Saint-Cloud Racing Tips
The Saint Cloud, or Val d’Or, racecourse is located on a plateau at the top of the Saint Cloud hill in Paris. Because of its extraordinary terrain, it is possible for horses to run on the grass both early in the season and late into winter making it a favourite among racing professionals. The track is relatively flat, with a long straight that lasts 500 meters and is the only left handed racecourse in Paris.
The Hippodrome de Saint Cloud is host to a number of important races including the Group One Grand Prix de Saint Cloud held at the end of June or the start of July each year, and the Critérium de Saint Cloud which runs in November. Saint Cloud’s famous spring meeting is often known as a conditioner for juveniles looking to make the step up to Group Ones elsewhere. In honour of the man who designed and opened the course, the race Prix Edmond Blanc was established in 1921. In 1992, the government declared the Hippodrome de Saint Cloud to be an official historical Monument.
Saint Cloud Race Course History
The racecourse is set in the grounds of a ninth century estate that used to be owned by Napoleon III before being destroyed in the war against the Prussians in 1871. The plot was later put up for auction in 1898 after which it came under the ownership of Edmond Blanc. Blanc was Mayor, MP and heir to the Societé des Bains de Mer in Monaco. Fortunately, he was also an important horse owner-breeder whose stud farm at Jardy was located just a few miles away.
By 1901, the racecourse was open and a new stand erected as well as the installation of a weighing room and racecourse offices. The organisers of trot racing, the Société d’Encouragement pour l’amélioration du Cheval français de demi-sang, would soon lease the track as a replacement for their racecourse at Neuilly-Levallois which had been reclaimed by the army.
In 1905 a visit of the King of England, Edward VII, put the track firmly on the horseracing map and by 1924 the Summer Olympics in nearby Paris used the racecourse grounds for their polo matches. Racing was suspended during the Second World War when the turf was used to grow fresh produce for the population and, by 1952, the track was sold to the textile manufacturer and owner-breeder Marcel Boussac. A new upgraded racecourse was opened in February 1955 before being sold again in 1974 to France Galop who still operate the course today.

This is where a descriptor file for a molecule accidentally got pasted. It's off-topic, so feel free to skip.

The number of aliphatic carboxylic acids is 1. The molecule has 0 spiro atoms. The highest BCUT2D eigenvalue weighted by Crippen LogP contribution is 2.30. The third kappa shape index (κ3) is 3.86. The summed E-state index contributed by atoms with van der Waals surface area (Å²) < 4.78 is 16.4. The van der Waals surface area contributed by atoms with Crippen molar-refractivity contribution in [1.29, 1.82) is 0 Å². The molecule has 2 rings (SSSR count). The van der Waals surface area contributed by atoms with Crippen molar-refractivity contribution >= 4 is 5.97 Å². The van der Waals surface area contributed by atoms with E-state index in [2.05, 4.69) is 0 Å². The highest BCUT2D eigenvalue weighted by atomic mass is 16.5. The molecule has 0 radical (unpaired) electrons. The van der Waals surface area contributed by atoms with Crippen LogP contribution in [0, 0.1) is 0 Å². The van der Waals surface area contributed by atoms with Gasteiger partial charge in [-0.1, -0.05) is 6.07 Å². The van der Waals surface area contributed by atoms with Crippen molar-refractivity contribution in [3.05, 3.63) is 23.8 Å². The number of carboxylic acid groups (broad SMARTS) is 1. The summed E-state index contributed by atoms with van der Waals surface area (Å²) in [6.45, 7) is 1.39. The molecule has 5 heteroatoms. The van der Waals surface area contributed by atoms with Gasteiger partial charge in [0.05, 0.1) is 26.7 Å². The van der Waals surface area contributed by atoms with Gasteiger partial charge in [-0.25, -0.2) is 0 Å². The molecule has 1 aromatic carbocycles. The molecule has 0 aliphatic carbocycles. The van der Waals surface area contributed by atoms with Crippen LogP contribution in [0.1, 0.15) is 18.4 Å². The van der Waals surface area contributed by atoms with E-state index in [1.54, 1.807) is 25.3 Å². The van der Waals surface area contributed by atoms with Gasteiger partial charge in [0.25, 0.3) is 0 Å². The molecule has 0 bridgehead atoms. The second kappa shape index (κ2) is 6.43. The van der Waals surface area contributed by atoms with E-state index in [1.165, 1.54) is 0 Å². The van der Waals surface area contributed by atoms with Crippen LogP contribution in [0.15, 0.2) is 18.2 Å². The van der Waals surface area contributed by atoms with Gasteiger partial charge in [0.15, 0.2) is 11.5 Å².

Saint Cloud Track Configuration and Bias
The Saint Cloud doesn't have any known track bias, but below is its main configuration:
- Long and wide 500 metre home straight
- Only exclusively left-handed racecourse in Paris
Saint Cloud Racing Season
Opening for racing in 1901, Saint Cloud racecourse’s super fertile soil remains suitable for racing on its single flat track for longer than the flat season typically lasts. The course is located in the west part of Paris and offers wonderful panoramic views of the city which visitors can appreciate while taking in any of the 26 days of racing at Saint Cloud in a season that spans March through November.
Major events in Saint Cloud’s calendar include the Grand Prix De Saint Cloud, one of the middle distance highlights of France’s mid-summer, and November’s Critérium de Saint Cloud. In March, the course honours its founder with the Prix Edmond Blanc, while the spring meeting is another high point in Saint Cloud’s season.
- Prix Edmond Blanc
- Grand Prix De Saint Cloud
- Critérium de Saint Cloud
Saint Cloud Race Address
1 Rue du Camp Canadien, 92210 Saint Cloud, France
Saint Cloud Best Jockeys and Trainers
Saint Cloud has a particularly long season and therefore all of the leading trainers in France bring their best horses to compete at the Val d’Or racecourse. Many horses will travel from all over Europe to enjoy a run out at this historical track, that is exclusively for flat racing.
All of the leading flat racing jockeys in France look forward to riding at Saint Cloud, a race course with a longer season than most. Across the season, the venue hosts 26 days of high quality thoroughbred flat racing and these are the jockeys who have performed well here in recent times.